In 2019, Hunt caught the ball 37 times for 285 yards in just 8 games. During his rookie season in 2017 in which he started all 16 games, he recorded 53 receptions, 455 yards, and 3 touchdowns. He has shown that he can consistently catch the ball and pick up yards through the air.

While he didn’t do much in terms of running the ball in 2019 because of Chubb’s borderline monopoly as the workhorse back that season, he’s experiencing a renaissance as of 2020.

One reason is that he’s playing under a new coach in Kevin Stefanski and he’s available for the entire season instead of for just 8 games as was the case in 2019.

Over 8 games in 2019, he had just 179 rushing yards and through the first 2 games of 2020, he’s already up to 158 yards.

3. Chubb the Workhorse

The only time it’s fringe to bet in Chubb’s favor is regarding the number of touchdowns he scores. Chubb’s a workhorse back until he hits the goal line and for some strange reason, he has a hard time breaking through for six points.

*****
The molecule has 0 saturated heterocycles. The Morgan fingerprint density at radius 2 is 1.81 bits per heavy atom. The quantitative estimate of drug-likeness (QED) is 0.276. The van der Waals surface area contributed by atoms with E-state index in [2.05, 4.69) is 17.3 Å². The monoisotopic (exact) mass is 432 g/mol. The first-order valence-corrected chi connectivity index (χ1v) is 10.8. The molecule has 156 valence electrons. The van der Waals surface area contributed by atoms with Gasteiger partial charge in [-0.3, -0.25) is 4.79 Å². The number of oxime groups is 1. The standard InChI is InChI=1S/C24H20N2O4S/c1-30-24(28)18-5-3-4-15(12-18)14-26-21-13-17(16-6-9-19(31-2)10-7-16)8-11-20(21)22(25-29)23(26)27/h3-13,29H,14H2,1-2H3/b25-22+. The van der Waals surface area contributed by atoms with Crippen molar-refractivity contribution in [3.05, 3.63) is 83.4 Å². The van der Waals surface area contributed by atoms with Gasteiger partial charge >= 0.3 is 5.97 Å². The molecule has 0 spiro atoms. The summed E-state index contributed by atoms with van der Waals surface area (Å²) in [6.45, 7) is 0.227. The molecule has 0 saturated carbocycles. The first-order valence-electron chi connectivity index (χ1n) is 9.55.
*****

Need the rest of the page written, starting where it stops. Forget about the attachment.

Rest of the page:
In the game against Cincinnati in Week 2 of 2020, it took him 4 tries (including a turnover on downs) before he punched the ball in for a touchdown. Had it not been for a Bengals turnover from rookie quarterback Joe Burrow deep in their own territory, Chubb doesn’t get the chance.

However, Chubb is arguably the best running back in football any other time.

Nick Chubb Rnning

And more of his touchdown runs come at long distance. That said, Chubb almost always picks up between 4 to 5 yards every time he touches the ball. At minimum.

As with Hunt, if his over-under for yards per game rests at 75.5 or less, he’s a safe bet for the over. The only time you won’t see him reach the 75-yard mark is if the team under uses him for whatever reason.

4. It’s in the System

Lucky for Chubb and Hunt, they will reach their rushing over-under often given the run-first system they’re playing in under Stefanski.